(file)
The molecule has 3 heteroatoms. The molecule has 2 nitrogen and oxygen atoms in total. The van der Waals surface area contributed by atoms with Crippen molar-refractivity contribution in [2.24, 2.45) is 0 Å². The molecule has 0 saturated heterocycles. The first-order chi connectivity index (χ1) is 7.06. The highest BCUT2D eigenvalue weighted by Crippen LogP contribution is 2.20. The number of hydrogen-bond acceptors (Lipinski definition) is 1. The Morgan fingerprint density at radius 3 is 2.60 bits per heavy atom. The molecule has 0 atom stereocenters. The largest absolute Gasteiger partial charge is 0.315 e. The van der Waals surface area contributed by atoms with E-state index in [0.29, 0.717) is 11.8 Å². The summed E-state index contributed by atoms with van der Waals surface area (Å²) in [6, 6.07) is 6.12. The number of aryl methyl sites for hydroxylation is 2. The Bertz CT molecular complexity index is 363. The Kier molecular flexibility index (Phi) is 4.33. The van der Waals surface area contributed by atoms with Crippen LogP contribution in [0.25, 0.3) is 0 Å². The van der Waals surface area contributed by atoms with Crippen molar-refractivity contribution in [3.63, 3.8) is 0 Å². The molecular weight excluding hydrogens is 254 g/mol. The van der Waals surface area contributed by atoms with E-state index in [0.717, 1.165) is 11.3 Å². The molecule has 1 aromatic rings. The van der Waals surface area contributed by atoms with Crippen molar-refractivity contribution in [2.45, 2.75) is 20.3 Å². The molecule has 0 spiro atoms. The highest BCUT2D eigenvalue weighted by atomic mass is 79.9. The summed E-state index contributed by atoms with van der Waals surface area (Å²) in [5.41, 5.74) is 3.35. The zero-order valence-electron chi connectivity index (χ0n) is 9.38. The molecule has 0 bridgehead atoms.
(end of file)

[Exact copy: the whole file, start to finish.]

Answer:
The molecule has 3 heteroatoms. The molecule has 2 nitrogen and oxygen atoms in total. The van der Waals surface area contributed by atoms with Crippen molar-refractivity contribution in [2.24, 2.45) is 0 Å². The molecule has 0 saturated heterocycles. The first-order chi connectivity index (χ1) is 7.06. The highest BCUT2D eigenvalue weighted by Crippen LogP contribution is 2.20. The number of hydrogen-bond acceptors (Lipinski definition) is 1. The Morgan fingerprint density at radius 3 is 2.60 bits per heavy atom. The molecule has 0 atom stereocenters. The largest absolute Gasteiger partial charge is 0.315 e. The van der Waals surface area contributed by atoms with E-state index in [0.29, 0.717) is 11.8 Å². The summed E-state index contributed by atoms with van der Waals surface area (Å²) in [6, 6.07) is 6.12. The number of aryl methyl sites for hydroxylation is 2. The Bertz CT molecular complexity index is 363. The Kier molecular flexibility index (Phi) is 4.33. The van der Waals surface area contributed by atoms with Crippen LogP contribution in [0.25, 0.3) is 0 Å². The van der Waals surface area contributed by atoms with Crippen molar-refractivity contribution in [3.63, 3.8) is 0 Å². The molecular weight excluding hydrogens is 254 g/mol. The van der Waals surface area contributed by atoms with E-state index in [0.717, 1.165) is 11.3 Å². The molecule has 1 aromatic rings. The van der Waals surface area contributed by atoms with Crippen molar-refractivity contribution in [2.45, 2.75) is 20.3 Å². The molecule has 0 spiro atoms. The highest BCUT2D eigenvalue weighted by atomic mass is 79.9. The summed E-state index contributed by atoms with van der Waals surface area (Å²) in [5.41, 5.74) is 3.35. The zero-order valence-electron chi connectivity index (χ0n) is 9.38. The molecule has 0 bridgehead atoms.